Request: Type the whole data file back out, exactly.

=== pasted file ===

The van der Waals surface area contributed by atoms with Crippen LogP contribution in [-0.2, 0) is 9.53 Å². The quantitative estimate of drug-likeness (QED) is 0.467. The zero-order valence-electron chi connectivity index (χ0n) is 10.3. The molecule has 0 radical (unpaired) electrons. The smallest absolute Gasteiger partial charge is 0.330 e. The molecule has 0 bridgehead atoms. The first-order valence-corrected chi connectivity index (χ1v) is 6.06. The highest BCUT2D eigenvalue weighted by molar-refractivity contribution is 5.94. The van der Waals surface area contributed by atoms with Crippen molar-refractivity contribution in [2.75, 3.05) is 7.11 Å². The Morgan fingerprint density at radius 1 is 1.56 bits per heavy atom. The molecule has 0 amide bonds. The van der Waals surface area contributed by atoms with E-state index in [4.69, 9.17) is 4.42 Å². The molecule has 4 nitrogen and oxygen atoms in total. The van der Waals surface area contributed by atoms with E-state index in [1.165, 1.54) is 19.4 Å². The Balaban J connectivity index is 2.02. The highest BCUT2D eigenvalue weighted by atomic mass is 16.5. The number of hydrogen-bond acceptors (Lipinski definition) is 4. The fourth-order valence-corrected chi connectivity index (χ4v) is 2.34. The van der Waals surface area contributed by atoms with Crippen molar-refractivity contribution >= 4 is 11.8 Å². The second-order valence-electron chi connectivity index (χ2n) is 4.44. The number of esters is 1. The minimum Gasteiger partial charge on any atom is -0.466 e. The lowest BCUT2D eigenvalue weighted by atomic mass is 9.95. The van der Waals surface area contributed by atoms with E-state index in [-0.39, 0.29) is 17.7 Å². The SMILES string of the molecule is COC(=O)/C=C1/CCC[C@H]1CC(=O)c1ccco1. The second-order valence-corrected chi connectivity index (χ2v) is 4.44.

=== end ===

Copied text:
The van der Waals surface area contributed by atoms with Crippen LogP contribution in [-0.2, 0) is 9.53 Å². The quantitative estimate of drug-likeness (QED) is 0.467. The zero-order valence-electron chi connectivity index (χ0n) is 10.3. The molecule has 0 radical (unpaired) electrons. The smallest absolute Gasteiger partial charge is 0.330 e. The molecule has 0 bridgehead atoms. The first-order valence-corrected chi connectivity index (χ1v) is 6.06. The highest BCUT2D eigenvalue weighted by molar-refractivity contribution is 5.94. The van der Waals surface area contributed by atoms with Crippen molar-refractivity contribution in [2.75, 3.05) is 7.11 Å². The Morgan fingerprint density at radius 1 is 1.56 bits per heavy atom. The molecule has 0 amide bonds. The van der Waals surface area contributed by atoms with E-state index in [4.69, 9.17) is 4.42 Å². The molecule has 4 nitrogen and oxygen atoms in total. The van der Waals surface area contributed by atoms with E-state index in [1.165, 1.54) is 19.4 Å². The Balaban J connectivity index is 2.02. The highest BCUT2D eigenvalue weighted by atomic mass is 16.5. The number of hydrogen-bond acceptors (Lipinski definition) is 4. The fourth-order valence-corrected chi connectivity index (χ4v) is 2.34. The van der Waals surface area contributed by atoms with Crippen molar-refractivity contribution >= 4 is 11.8 Å². The second-order valence-electron chi connectivity index (χ2n) is 4.44. The number of esters is 1. The minimum Gasteiger partial charge on any atom is -0.466 e. The lowest BCUT2D eigenvalue weighted by atomic mass is 9.95. The van der Waals surface area contributed by atoms with E-state index in [-0.39, 0.29) is 17.7 Å². The SMILES string of the molecule is COC(=O)/C=C1/CCC[C@H]1CC(=O)c1ccco1. The second-order valence-corrected chi connectivity index (χ2v) is 4.44.